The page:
Drugs that affect the respiratory system
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Drugs that Affect the Respiratory System. P. Andrews Chemeketa Community College Paramedic Program Fall 07. When do we consider respiratory medications?. Asthma Decreases pulmonary function May limit daily activity Presents with SOB Wheezing Coughing. Or, perhaps…….

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Drugs that Affect the Respiratory System

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Drugs that Affect the Respiratory System

P. Andrews

Chemeketa Community College

Paramedic Program

Fall 07


When do we consider respiratory medications?

  • Asthma

    • Decreases pulmonary function

    • May limit daily activity

    • Presents with

      • SOB

      • Wheezing

      • Coughing


Or, perhaps……

  • SOB, unknown etiology

  • Allergic reaction

  • Pneumonia

  • Congestive heart failure

  • Emphysema

  • Others…..?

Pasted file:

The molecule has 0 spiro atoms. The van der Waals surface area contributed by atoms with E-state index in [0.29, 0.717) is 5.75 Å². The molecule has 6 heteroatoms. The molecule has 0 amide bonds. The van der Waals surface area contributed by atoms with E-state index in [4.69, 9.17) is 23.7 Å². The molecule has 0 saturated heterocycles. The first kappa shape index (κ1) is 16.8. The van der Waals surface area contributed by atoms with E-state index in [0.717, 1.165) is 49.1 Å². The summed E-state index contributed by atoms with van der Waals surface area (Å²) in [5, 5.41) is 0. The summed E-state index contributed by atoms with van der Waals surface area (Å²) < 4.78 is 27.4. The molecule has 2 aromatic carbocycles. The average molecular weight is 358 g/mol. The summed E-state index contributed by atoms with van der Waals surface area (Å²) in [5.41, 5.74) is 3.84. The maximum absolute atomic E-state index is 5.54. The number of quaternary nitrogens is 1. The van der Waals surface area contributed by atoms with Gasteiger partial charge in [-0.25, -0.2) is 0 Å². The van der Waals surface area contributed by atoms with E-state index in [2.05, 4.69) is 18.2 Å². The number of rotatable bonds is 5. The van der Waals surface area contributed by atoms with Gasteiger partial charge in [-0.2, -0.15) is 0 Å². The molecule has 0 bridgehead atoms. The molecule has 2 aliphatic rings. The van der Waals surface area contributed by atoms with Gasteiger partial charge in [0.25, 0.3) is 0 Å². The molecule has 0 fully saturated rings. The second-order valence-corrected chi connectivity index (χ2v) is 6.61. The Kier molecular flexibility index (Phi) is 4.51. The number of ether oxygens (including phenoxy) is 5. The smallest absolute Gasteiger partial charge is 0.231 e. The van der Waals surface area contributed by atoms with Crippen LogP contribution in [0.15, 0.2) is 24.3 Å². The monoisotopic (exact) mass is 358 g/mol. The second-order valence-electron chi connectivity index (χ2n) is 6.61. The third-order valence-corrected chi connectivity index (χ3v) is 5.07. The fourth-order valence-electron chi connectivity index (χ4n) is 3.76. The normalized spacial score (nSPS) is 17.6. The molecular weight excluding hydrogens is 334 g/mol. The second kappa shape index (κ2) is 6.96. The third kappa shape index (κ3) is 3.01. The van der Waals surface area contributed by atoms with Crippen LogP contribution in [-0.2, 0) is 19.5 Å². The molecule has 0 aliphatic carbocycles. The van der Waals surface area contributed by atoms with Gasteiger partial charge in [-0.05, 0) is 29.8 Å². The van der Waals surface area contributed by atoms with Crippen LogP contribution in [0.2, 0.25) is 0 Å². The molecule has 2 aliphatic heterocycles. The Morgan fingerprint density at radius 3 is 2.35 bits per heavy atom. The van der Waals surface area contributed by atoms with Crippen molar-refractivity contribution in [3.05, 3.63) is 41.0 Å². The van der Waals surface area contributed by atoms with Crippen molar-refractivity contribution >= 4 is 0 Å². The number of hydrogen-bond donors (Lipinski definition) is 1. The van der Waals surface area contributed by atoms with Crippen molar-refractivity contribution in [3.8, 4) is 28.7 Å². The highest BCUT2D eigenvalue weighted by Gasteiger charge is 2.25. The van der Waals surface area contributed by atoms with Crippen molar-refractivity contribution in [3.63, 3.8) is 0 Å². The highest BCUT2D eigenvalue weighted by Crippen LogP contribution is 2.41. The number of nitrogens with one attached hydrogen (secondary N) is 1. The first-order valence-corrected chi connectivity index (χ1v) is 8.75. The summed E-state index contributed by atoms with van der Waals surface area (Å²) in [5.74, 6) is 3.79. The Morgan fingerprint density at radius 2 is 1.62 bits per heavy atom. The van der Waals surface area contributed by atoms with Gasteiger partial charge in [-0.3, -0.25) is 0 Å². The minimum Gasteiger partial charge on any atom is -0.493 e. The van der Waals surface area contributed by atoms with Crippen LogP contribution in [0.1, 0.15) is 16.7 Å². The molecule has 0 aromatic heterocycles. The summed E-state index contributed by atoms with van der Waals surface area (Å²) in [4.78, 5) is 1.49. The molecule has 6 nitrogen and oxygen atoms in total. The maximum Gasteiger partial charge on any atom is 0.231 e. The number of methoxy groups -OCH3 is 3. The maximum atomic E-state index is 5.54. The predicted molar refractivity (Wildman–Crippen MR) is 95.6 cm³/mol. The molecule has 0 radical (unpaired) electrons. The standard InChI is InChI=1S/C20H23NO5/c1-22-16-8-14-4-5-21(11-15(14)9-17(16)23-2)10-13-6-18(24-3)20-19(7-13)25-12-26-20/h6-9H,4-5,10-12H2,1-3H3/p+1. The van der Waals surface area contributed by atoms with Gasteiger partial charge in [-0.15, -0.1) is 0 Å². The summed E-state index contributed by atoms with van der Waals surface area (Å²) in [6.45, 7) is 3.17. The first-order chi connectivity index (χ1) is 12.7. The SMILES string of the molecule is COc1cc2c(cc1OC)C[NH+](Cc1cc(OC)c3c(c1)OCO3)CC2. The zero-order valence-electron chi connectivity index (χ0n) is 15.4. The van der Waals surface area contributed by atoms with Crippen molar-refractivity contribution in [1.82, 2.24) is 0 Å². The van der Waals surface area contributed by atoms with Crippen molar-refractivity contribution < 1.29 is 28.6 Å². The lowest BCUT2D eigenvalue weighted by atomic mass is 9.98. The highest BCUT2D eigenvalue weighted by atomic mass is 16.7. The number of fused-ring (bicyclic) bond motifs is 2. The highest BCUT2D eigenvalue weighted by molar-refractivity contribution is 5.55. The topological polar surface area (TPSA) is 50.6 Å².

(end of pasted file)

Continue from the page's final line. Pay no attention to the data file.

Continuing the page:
Asthma, cont.

  • Has numerous components!

    • Bronchoconstriction

    • Inflammation

    • Edema

    • Mucus hypersecretion

    • And others….

  • Usually an allergic reaction


Bronchodilators

Beta2 specific agonists (short-acting)

Beta2 specific agonists (long-acting)

Methylxanthines

Anticholinergics

Glucocorticoids

Leukotriene antagonists

Mast-cell membrane stabilizer

Categories of respiratory meds


Advantages of Nebulized Meds.

  • Smaller doses

  • Onset Rapid

  • Targeted delivery

  • Less side effects


Disadvantages of Inhaled Meds

  • Variables in delivery

  • Usage variables

    • User

    • Caregiver

  • Requires delivery to lungs

    • Not always adequate depth of respiration


Remember This?

  • Absorption

  • Distribution

  • Metabolism

  • Elimination


Absorption and Distribution

  • Absorption

    • Ionized drugs (Ipratropium)

      • Absorb poorly

      • Won’t distribute well to body

      • Mostly local effect

      • Used for AEROSOL

    • Non-Ionized drugs (Atropine)

      • Absorb well

      • Distribute well

      • Systemic Effect

      • Poor Aerosol Drug


Quick Review of Receptors

  • Sympathetic